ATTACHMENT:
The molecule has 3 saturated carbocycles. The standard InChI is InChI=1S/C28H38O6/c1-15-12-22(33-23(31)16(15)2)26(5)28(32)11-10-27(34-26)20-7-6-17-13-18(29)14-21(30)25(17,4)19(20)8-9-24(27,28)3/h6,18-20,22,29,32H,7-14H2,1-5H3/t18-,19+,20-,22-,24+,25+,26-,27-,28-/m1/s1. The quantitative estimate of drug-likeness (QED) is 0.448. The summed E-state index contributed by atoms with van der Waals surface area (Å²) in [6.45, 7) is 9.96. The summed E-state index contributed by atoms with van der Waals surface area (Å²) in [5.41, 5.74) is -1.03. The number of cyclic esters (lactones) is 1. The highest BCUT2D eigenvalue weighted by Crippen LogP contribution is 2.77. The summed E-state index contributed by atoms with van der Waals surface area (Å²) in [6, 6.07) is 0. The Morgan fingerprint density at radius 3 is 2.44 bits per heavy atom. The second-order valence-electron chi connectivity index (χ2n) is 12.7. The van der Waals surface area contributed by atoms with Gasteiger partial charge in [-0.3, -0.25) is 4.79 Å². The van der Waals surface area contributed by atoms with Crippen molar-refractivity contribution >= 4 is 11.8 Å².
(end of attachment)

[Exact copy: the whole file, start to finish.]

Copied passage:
The molecule has 3 saturated carbocycles. The standard InChI is InChI=1S/C28H38O6/c1-15-12-22(33-23(31)16(15)2)26(5)28(32)11-10-27(34-26)20-7-6-17-13-18(29)14-21(30)25(17,4)19(20)8-9-24(27,28)3/h6,18-20,22,29,32H,7-14H2,1-5H3/t18-,19+,20-,22-,24+,25+,26-,27-,28-/m1/s1. The quantitative estimate of drug-likeness (QED) is 0.448. The summed E-state index contributed by atoms with van der Waals surface area (Å²) in [6.45, 7) is 9.96. The summed E-state index contributed by atoms with van der Waals surface area (Å²) in [5.41, 5.74) is -1.03. The number of cyclic esters (lactones) is 1. The highest BCUT2D eigenvalue weighted by Crippen LogP contribution is 2.77. The summed E-state index contributed by atoms with van der Waals surface area (Å²) in [6, 6.07) is 0. The Morgan fingerprint density at radius 3 is 2.44 bits per heavy atom. The second-order valence-electron chi connectivity index (χ2n) is 12.7. The van der Waals surface area contributed by atoms with Gasteiger partial charge in [-0.3, -0.25) is 4.79 Å². The van der Waals surface area contributed by atoms with Crippen molar-refractivity contribution >= 4 is 11.8 Å².